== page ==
8. Maltoni M, Amadori D: Prognosis in advanced cancer. Hematol Oncol Clin N Am. 2002, 16: 715-29. 10.1016/S0889-8588(02)00024-2.View ArticleGoogle Scholar
  9. Reuben DB, Mor V, Hiris J: Clinical symptoms and length of survival in patients with terminal cancer. Arch Intern Med. 1988, 148: 1586-91. 10.1001/archinte.148.7.1586.View ArticlePubMedGoogle Scholar
  10. Bruera E, Miller MJ, Kuehn N: Estimate of survival of patients admitted to a palliative care unit: a prospective study. J Pain Symptom Manage. 1992, 7: 82-6. 10.1016/0885-3924(92)90118-2.View ArticlePubMedGoogle Scholar
  11. Morita T, Tsunoda J, Inoue S: The palliative prognostic index: a scoring system for survival prediction of terminally ill cancer patients. Support Care Cancer. 1999, 7: 128-33. 10.1007/s005200050242.View ArticlePubMedGoogle Scholar
  12. Maltoni M, Nanni O, Pirovano M: Successful validation of the palliative prognostic score in terminally ill cancer patients. J Pain Symptom Manage. 1999, 17: 240-7. 10.1016/S0885-3924(98)00146-8.View ArticlePubMedGoogle Scholar
  13. Glare P, Sinclair C, Downing M, Stone P, Maltoni M, Vigano A: Predicting survival in patients with advanced disease. Eur J Cancer. 2008, 44: 1146-56. 10.1016/j.ejca.2008.02.030.View ArticlePubMedGoogle Scholar
  14. Chow E, Abdolell M, Panzarella T, Harris K, Bezjak A, Warde P, Tannock I: Predictive model for survival in patients with advanced cancer. J Clin Oncol. 2008, 26: 5863-9. 10.1200/JCO.2008.17.1363.View ArticlePubMedGoogle Scholar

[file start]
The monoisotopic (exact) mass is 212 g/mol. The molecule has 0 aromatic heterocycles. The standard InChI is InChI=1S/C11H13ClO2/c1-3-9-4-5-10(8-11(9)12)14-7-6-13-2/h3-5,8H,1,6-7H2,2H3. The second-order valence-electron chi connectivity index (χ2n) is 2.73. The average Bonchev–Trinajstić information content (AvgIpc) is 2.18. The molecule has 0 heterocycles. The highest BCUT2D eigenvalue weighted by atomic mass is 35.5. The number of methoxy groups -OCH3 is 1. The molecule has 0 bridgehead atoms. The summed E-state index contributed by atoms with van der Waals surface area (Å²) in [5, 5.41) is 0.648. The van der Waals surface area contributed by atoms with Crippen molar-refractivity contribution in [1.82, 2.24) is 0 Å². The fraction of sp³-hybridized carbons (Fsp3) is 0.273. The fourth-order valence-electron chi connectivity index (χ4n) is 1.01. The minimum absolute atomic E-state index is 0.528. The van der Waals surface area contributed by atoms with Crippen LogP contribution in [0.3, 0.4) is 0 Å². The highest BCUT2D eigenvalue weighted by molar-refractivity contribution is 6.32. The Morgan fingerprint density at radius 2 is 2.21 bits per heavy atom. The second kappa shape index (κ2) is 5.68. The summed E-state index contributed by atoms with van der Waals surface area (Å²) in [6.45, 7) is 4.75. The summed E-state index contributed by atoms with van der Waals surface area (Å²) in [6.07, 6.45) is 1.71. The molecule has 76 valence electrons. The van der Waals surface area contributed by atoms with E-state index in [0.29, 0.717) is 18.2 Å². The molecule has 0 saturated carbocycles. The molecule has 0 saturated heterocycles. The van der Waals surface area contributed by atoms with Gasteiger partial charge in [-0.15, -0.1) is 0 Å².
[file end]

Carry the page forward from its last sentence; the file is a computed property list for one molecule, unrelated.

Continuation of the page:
15. Stone P, Kelly L, Head R, White S: Development and validation of a prognostic scale for use in patients with advanced cancer. Pall Med. 2008, 22: 711-7. 10.1177/0269216308095200.View ArticleGoogle Scholar
  16. Chuang RB, Hu WY, Chiu TY: Prediction of survival in terminal cancer patients in Taiwan: constructing a prognostic scale. J Pain Symptom Manage. 2004, 28: 115-22. 10.1016/j.jpainsymman.2003.11.008.View ArticlePubMedGoogle Scholar
  17. Bozcuk H, Koyuncu E, Yildiz M, Samur M, Ozdogan M, Artac M, Coban E, Savas B: A simple and accurate prediction model to estimate the intrahospital mortality risk of hospitalized cancer patients. Int J Clin Pract. 2004, 58: 1014-9. 10.1111/j.1742-1241.2004.00169.x.View ArticlePubMedGoogle Scholar
  18. Kelly L, White S, Stone PC: The B12/CRP index as a simple prognostic indicator in patients with advanced cancer: a confirmatory study. Ann Oncol. 2007, 18: 1395-9. 10.1093/annonc/mdm138.View ArticlePubMedGoogle Scholar
  19. Christakis NA, Escarce JJ: Survival of Medicare patients after enrollment in hospice programs. N Engl J Med. 1996, 335: 172-8. 10.1056/NEJM199607183350306.View ArticlePubMedGoogle Scholar
  20. Wu MF, Yuh SJ, Huang CY: The survival time of terminal cancer patients in a hospital program. Chin J Fam Med. 2000, 10: 202-11.Google Scholar
  21. Chiou JD, Chen CW, Lin MH: A five-year analysis of the inpatient service of the hospice and palliative care unit in VGH-Taipei. Chin J Fam Med. 2005, 15: 123-33.Google Scholar